Of this cantata 78 Jesu, der du meine Seele most people only know the soprano-alto duet Wir eilen mit schwachen, doch emsigen Schritten. The best rendition of this I have ever heard in my life is by Julianne Baird and Allan Fast on the Rifkin recording from 1988. Listen to it here. Fast passed away in 1995 at age 41.
Bach wrote this cantata for the 14th Sunday after Trinity, September 10, 1724. It was not the first time he wrote a “cute” duet — there are gorgeous examples in sacred and secular cantatas from his Weimar and Köthen years. However, at the start of his second Leipzig cycle, for the Trinity season of 1724, there are more and more duets in his cantatas. Alto-tenor duets appear in cantatas 20 and 10, spaced three weeks apart. A series of soprano-alto duets follows on July 9 in cantata 93, a month later in cantata 101, and the next week in cantata 113. Then there’s the terrific tenor-bass duet in cantata 33 on September 3, and this duet on September 10.
This is why I like it so much to listen to Bach’s cantatas in the order he wrote and performed them. I would never have noticed connections such as these otherwise.
The rest of the cantata is wonderful too, especially the opening chorus, which is among the most complex Bach ever wrote. For those who read Dutch, I encourage you to read Eduard van Hengel’s splendid article about this cantata here.
For the entire cantata I prefer Herreweghe’s recording, also from 1988. Soprano: Ingrid Schmithüsen; Alto: Charles Brett; Tenor: Howard Crook; Bass: Peter Kooy. Find the recording here on YouTube. Find the German text and English translations of the cantata here, and the score here.
More listening for this Sunday: cantata 25 from 1723. It has a much bigger orchestra, including many brass players. Find my explanation for that here.
Wieneke Gorter, September 17, 2017, updated September 10, 2020.
The Miracle of the Loaves and Fishes by Jacopo Tintoretto, circa 1545-1550, Metropolitan Museum of Art, New York.
1724: Bach has returned from his visit to Köthen (see previous post).
2017: I am still in Europe, but my daughter’s choir tour is done, and so is my daily commitment to write a blog for the parents who stayed back in California.
As I continue to follow Bach in 1724, the cantata for today, the 7th Sunday after Trinity, is cantata 107 Was willst du dich betrüben. If you only listen to one cantata this summer I suggest you listen to Herreweghe’s recording of this one. You will not regret the perfect combination of some of Bach’s best writing with Herreweghe’s sensitive interpretation. Find Herreweghe’s recording (from 1993, with Agnès Mellon, soprano; Howard Crook, tenor; and Peter Kooij, bass) here on YouTube. Consider purchasing it here — this album also contains the beautiful cantata 93 from two weeks ago. My favorite movements are the fabulous opening chorus, the bass recitative and aria that follows, superbly sung by Peter Kooij, and the tenor aria because of the flutes. I also love Agnès Mellon’s angelic singing in the soprano aria.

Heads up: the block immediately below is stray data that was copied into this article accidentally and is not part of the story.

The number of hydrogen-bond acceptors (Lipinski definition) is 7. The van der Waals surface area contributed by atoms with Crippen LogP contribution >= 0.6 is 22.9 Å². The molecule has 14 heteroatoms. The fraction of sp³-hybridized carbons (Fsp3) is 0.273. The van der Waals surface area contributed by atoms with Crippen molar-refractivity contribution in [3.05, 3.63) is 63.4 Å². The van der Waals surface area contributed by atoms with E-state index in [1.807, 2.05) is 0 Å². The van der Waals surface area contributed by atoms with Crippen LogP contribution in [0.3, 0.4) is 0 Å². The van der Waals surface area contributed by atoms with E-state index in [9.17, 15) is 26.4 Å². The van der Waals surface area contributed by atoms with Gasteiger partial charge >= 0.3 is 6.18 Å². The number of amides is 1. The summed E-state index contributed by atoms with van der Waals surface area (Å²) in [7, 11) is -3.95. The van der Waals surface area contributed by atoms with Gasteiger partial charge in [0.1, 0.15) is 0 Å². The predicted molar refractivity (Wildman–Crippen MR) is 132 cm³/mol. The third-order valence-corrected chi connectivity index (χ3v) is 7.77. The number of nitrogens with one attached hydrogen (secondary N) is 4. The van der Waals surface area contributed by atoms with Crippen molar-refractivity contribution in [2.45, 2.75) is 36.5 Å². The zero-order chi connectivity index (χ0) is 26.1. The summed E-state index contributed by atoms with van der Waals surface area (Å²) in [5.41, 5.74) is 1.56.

Find the text and translations here, and the score here.
A few weeks ago I explained that Bach started his second Leipzig cycle with a series of chorale cantatas, and that he would stick to that same format for nine and half months (read more about this in this post). He built all 44 cantatas in this period on a similar foundation: setting the verses of the chorale verbatim for the opening and closing choruses, while setting poetry based on the verses for the inner movements. While Bach collaborated with a librettist (probably the same one) for all of these cantatas, there was one exception within that 1724/1725 series: all of the words for cantata 107 Was willst du dich betrüben were copied verbatim from the chorale text.
We can only speculate as to why this happened. His librettist might have been sick or away. Or did Bach perhaps compose this cantata during his visit to Köthen (see last week’s post)? We only know that he and Anna Magdalena performed at the court in Köthen, but we don’t know how long they stayed there.
I have loved this cantata 107 since I first heard it on the Herreweghe recording in the early 1990s. Just listen to that opening chorus: Bach’s excellent and poignant writing combined with the fabulous sustained lines of the Collegium Vocale chorus (read my posts about their sopranos here and their altos here) and Herreweghe’s calm tempo, and continuous focus on the direction and destination of the musical lines.